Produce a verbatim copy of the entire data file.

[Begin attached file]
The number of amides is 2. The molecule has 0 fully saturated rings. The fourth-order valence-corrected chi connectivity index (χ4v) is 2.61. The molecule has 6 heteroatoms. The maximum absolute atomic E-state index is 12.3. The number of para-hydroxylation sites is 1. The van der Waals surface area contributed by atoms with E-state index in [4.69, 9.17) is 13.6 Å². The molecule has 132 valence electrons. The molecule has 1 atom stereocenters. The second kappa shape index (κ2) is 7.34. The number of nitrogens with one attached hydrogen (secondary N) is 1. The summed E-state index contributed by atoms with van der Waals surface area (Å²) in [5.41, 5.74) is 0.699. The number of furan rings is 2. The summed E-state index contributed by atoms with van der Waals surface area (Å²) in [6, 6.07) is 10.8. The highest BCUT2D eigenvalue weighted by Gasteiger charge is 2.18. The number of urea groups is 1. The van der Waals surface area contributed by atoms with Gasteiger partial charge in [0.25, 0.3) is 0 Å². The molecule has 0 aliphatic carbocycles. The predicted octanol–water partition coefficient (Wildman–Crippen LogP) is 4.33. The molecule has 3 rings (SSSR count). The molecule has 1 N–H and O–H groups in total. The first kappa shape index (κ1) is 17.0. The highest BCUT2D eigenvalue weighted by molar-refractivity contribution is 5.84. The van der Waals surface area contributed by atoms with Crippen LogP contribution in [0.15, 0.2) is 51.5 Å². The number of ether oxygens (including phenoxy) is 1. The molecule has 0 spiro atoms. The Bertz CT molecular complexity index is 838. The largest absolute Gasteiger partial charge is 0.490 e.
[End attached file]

The number of amides is 2. The molecule has 0 fully saturated rings. The fourth-order valence-corrected chi connectivity index (χ4v) is 2.61. The molecule has 6 heteroatoms. The maximum absolute atomic E-state index is 12.3. The number of para-hydroxylation sites is 1. The van der Waals surface area contributed by atoms with E-state index in [4.69, 9.17) is 13.6 Å². The molecule has 132 valence electrons. The molecule has 1 atom stereocenters. The second kappa shape index (κ2) is 7.34. The number of nitrogens with one attached hydrogen (secondary N) is 1. The summed E-state index contributed by atoms with van der Waals surface area (Å²) in [5.41, 5.74) is 0.699. The number of furan rings is 2. The summed E-state index contributed by atoms with van der Waals surface area (Å²) in [6, 6.07) is 10.8. The highest BCUT2D eigenvalue weighted by Gasteiger charge is 2.18. The number of urea groups is 1. The van der Waals surface area contributed by atoms with Gasteiger partial charge in [0.25, 0.3) is 0 Å². The molecule has 0 aliphatic carbocycles. The predicted octanol–water partition coefficient (Wildman–Crippen LogP) is 4.33. The molecule has 3 rings (SSSR count). The molecule has 1 N–H and O–H groups in total. The first kappa shape index (κ1) is 17.0. The highest BCUT2D eigenvalue weighted by molar-refractivity contribution is 5.84. The van der Waals surface area contributed by atoms with Crippen LogP contribution in [0.15, 0.2) is 51.5 Å². The number of ether oxygens (including phenoxy) is 1. The molecule has 0 spiro atoms. The Bertz CT molecular complexity index is 838. The largest absolute Gasteiger partial charge is 0.490 e.